Image is reported to be of Akbar and Mariam, provenance uncertain (16th century). Image Credit: WikiCommons.

By Gabby Storey

She was born in 1542 to Raja Bharmal of Amer and his wife Rani Champavati. Her birth name is not known, though she was often attributed to the misnomer Jodha Bai, originating from the colonialist history by James Tod, Annals and Antiquities of Rajasthan.

Mariam was married to the third Mughal emperor, Jalaluddin Muhammad Akbar, on 6 February 1562, as part of a political resolution between her father and Akbar’s brother-in-law, Sharif-ud-Din Mirza.

She remained a Hindu during her marriage, instead of converting to her husband’s Islamic beliefs. Mariam’s fashion tastes remained that of the Rajput nobility, with colourful and elaborate designs forming part of her regular clothing.

Mariam gave birth to twins on 19 October 1564, Mirza Hassan and Mirza Hussein. They both died in the weeks following their birth, leaving Mariam grief-stricken. On 31 August 1569 she gave birth to a on Salim, whose birth was richly celebrated, with Akbar granting many largesses.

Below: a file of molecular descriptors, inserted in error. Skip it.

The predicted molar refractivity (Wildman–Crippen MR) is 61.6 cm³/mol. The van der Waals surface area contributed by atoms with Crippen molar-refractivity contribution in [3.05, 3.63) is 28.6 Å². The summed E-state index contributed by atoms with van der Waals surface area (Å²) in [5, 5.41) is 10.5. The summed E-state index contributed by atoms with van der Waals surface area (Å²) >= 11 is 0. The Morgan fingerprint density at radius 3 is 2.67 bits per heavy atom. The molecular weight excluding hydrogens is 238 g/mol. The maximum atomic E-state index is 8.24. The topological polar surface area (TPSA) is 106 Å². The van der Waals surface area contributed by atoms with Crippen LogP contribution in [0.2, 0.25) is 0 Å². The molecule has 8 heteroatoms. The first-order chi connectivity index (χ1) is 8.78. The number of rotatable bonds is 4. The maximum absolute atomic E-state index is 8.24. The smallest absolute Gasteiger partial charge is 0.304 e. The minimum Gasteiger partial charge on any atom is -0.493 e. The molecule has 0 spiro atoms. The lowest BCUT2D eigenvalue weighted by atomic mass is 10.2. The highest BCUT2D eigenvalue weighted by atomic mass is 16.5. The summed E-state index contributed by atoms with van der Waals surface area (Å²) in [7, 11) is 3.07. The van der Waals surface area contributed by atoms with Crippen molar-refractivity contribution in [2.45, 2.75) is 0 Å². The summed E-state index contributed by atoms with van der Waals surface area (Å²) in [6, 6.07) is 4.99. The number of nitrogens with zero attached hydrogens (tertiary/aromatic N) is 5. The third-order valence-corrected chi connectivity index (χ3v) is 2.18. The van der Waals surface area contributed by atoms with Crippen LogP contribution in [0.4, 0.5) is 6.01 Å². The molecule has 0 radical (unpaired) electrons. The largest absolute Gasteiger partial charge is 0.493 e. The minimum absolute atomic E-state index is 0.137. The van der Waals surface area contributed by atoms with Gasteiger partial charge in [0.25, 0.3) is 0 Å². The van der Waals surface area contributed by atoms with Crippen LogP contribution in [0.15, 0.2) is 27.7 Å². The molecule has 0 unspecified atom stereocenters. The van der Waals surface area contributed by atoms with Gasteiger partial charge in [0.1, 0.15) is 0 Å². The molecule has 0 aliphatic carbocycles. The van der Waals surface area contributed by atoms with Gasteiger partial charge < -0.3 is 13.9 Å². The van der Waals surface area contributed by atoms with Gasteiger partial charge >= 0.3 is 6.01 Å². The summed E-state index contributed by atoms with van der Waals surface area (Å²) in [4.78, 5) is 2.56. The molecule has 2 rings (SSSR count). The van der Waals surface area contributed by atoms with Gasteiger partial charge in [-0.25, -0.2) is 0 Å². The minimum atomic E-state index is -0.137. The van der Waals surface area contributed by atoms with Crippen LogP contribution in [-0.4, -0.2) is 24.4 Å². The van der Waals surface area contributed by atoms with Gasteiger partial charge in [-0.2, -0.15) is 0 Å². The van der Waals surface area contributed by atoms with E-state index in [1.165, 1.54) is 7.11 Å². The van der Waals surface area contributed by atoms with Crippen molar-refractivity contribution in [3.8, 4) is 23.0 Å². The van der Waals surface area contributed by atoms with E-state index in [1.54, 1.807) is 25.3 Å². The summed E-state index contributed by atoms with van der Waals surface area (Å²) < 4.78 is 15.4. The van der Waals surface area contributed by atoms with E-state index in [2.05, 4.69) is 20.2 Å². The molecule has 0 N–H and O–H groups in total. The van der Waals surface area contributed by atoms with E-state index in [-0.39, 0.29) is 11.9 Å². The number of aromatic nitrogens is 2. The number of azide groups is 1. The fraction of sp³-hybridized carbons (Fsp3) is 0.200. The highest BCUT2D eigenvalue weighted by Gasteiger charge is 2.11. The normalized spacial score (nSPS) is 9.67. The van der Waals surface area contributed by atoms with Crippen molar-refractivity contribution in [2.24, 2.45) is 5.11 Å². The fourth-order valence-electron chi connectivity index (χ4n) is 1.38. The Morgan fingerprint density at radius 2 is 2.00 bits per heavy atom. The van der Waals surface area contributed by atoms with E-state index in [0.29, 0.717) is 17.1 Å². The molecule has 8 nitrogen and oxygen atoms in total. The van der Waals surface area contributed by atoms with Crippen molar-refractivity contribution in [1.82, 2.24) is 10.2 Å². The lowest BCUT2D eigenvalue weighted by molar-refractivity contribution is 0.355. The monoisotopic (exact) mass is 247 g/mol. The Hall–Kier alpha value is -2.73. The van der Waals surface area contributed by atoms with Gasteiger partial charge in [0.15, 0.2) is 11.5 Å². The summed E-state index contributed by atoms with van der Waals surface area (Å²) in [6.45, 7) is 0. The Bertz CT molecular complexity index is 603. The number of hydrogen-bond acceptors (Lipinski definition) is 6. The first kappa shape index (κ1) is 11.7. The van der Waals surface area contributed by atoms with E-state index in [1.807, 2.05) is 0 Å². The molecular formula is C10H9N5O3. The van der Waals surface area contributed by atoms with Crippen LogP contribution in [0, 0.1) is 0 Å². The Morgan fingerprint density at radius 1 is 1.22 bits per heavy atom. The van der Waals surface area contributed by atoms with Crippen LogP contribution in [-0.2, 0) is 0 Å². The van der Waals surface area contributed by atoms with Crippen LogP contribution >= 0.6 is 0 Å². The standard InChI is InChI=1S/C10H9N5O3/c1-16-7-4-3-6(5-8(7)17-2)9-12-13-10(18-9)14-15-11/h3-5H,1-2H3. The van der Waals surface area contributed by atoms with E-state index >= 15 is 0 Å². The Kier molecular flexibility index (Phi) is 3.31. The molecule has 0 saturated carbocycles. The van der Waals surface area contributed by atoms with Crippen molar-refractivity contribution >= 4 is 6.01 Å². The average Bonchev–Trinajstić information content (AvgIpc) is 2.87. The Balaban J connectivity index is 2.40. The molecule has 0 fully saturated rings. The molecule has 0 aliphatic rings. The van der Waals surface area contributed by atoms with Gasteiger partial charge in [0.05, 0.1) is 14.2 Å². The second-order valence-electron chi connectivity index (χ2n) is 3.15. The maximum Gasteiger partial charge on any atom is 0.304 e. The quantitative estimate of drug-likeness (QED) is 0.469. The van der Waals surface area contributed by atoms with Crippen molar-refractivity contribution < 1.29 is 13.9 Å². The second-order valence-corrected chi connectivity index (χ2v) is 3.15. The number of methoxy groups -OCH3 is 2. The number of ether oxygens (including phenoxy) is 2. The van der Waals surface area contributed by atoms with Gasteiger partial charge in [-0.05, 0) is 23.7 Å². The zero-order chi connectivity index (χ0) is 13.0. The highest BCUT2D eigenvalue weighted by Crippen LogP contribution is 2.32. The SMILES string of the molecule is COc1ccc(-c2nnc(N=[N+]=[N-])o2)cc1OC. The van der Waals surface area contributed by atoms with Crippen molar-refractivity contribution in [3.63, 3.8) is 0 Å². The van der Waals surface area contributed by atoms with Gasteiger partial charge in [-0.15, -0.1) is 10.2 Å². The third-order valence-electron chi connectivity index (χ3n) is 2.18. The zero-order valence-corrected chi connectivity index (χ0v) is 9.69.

As empress, was highly influential and held the highest rank at court. She arranged Salim’s marriage to her niece, in 1585, granted political favours, and travelled with Akbar on campaign. She commanded vast resources which she used to patronise institutions and utilised for building projects.

After Akbar’s death in 1605 she remained an active figure at court, working for the interests of her son and her grandson Khusrau Mirza. Upon her death in May 1623, she was incredibly rich and powerful, and an elaborate tomb was constructed in her memory, close to Akbar.

Photograph of the tomb of Mariam-um-Zamani, Agra. Image Credit: WikiCommons.

Recommended Reading

Annemarie Schimmel, The empire of the great Mughals: history, art and culture, trans. Corrine Attwood (London: Reaktion Books, 2004)

Ellison B. Findly, “The Capture of Maryam-uz-Zamānī’s Ship: Mughal Women and European Traders,” Journal of the American Oriental Society 108.2 (1988): 227-238

Ira Mukhoty, Daughters of the Sun: Empresses, Queens and Begums of the Mughal Empire (New Delhi: Aleph Book Company, 2018).

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